From the opening of the regular season, when he threw 10 touchdown passes in the first two games, to the end, when he finished as the second player in NFL history to throw 50 touchdown passes and for more than 5,000 yards, Kansas City Chiefs quarterback Patrick Mahomes seemed destined to win major awards.
That became a reality Saturday night when Mahomes was named The Associated Press 2018 NFL Most Valuable Player. He received 41 votes from a nationwide panel of media members who regularly cover the league, easily beating out Saints quarterback Drew Brees, who earned nine votes.
"I'm so humbled," Mahomes said. "This is just the beginning. We've got a long ways to go."
Mahomes appeared to be the leader in the MVP race from the start of the season to the finish. In his first season as a starter, one year after the Chiefs traded up to draft him in the first round, he led them to a 12-4 record, a third consecutive AFC West championship and to the AFC Championship Game for the first time in 25 years.
Mahomes was more than eye-popping stats, though.
He made an assortment of spectacular plays, from reversing his field twice to throw a touchdown pass against the San Francisco 49ers, to no-look passes. He delivered in the clutch, from a left-handed pass that allowed the Chiefs to continue what would be a game-winning fourth-quarter touchdown drive against the Denver Broncos, to a fourth-down pass across his body that allowed the Chiefs to continue what would be a tying touchdown in the fourth quarter against the Baltimore Ravens.
"The play is never dead. He can find new ways to get you the ball,'' Chiefs All-Pro tight end Travis Kelce said. "It may look like a screwball, a slider here or there, but it'll get to you eventually."
Mahomes' breakout season also earned him the NFL Offensive Player of the Year award Saturday.
Defensive Player of the Year
For the second consecutive season, Aaron Donald is the Defensive Player of the Year.
In a two-man race that wasn't much of a contest, the defensive tackle who will lead the Rams into Sunday's Super Bowl against New England earned 45 votes. The only unanimous member of the 2018 All-Pro team, Donald easily outdistanced Chicago edge rusher Khalil Mack, also an All-Pro, who received five votes.
Donald, the only Rams player selected for the top defensive honor, joins Lawrence Taylor and J.J. Watt as players to win the award in back-to-back seasons. Donald led the NFL with 20.5 sacks.
"Any time you put a body of work into it and then it pays off,'' Donald said, "and you're rewarded for it, it means a lot. It's a blessing.''
Comeback Player of the Year
Andrew Luck is the NFL Comeback Player of the Year in a landslide win over Watt.
The Indianapolis quarterback, who missed the entire 2017 season with a shoulder injury, got 44 votes. That far outpaced the four votes for Houston's All-Pro edge rusher Watt. Redskins running back Adrian Peterson received two votes.
Luck's sensational return, in which he led the Colts to a 10-6 record, wild-card playoff berth and a postseason victory at Houston, erased any doubts that the 2012 top overall draft choice could be a force in the NFL again. He was second in the league with 39 touchdown passes, throwing for 4,593 yards. He established career highs in completions, attempts and percentage and was sacked a league-low 18 times.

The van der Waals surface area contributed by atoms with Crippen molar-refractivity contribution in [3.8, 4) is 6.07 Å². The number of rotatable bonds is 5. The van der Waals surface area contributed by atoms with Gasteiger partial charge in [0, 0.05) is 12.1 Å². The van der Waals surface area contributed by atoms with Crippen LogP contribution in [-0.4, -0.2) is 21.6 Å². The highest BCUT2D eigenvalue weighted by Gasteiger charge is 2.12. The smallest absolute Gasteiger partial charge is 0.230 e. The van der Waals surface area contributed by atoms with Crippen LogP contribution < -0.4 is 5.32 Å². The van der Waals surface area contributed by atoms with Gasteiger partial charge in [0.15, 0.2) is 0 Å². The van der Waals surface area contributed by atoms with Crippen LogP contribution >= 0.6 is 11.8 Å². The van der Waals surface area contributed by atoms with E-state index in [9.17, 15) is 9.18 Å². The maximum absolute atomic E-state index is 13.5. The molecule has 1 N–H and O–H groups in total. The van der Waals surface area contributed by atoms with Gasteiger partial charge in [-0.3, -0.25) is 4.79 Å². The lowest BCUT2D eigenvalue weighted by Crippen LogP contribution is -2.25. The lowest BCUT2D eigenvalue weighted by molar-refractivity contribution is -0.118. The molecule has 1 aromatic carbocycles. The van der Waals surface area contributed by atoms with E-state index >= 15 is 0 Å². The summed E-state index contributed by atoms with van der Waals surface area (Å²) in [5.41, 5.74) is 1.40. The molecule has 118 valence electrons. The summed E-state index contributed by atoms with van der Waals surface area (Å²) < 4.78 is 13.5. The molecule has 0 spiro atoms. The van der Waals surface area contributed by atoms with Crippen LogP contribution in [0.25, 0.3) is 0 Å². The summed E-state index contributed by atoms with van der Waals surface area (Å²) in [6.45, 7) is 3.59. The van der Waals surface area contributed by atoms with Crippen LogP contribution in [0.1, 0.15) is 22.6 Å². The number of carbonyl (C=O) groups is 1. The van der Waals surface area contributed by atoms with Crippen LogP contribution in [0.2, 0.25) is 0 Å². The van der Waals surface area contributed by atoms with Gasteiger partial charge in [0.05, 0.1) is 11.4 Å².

"I truly believe there are players on every team, every roster that could be Comeback Player of the Year in their own ways,'' Luck said. "Honestly, the best part was playing football again -- having fun playing football and being pain free."
He's the first Indianapolis player to win the award.
Coach of the Year
In his first season as Bears coach, Matt Nagy won the league's top honor for his profession.
For taking the perennial also-ran Bears to a 12-4 record and the NFC North championship, Nagy earned 24 votes. That was well ahead of the Chargers' Anthony Lynn, who got 10 votes.
"I want to thank the AP for selecting me as the Coach of the Year for 2018, especially considering the other deserving coaches who had outstanding seasons," Nagy said in a statement. "This recognition is not about me, it is about our coaching staff, our players, the entire organization and the great Chicago Bears fans. We won this together as a family."
Nagy has overseen the development of quarterback Mitchell Trubisky, who blossomed in his second pro season, and saw a defense befitting the "Monsters of the Midway" dominate opponents at times. He is the fifth Bears coach to win the award, joining team founder George Halas (1963, 1965), Mike Ditka (1985, 1988), Dick Jauron (2001) and Lovie Smith (2005).
In a season when many coaches did exceptional work, four others also received votes. The Colts' Frank Reich got eight, followed by the Chiefs' Andy Reid (five), the Seahawks' Pete Carroll (two) and the Saints' Sean Payton (one).
Assistant Coach of the Year
For his work as Bears defensive coordinator, Vic Fangio got the head-coaching gig in Denver. He was also named assistant coach of the year.
Fangio guided the Bears to a third-place ranking on defense and first against the run. He helped Mack, cornerback Kyle Fuller and safety Eddie Jackson become All-Pros. Chicago allowed a league-low 283 points.
Fangio received 25 votes, far ahead of Baltimore defensive coordinator Don Martindale, who got nine.
The Associated Press contributed to this report.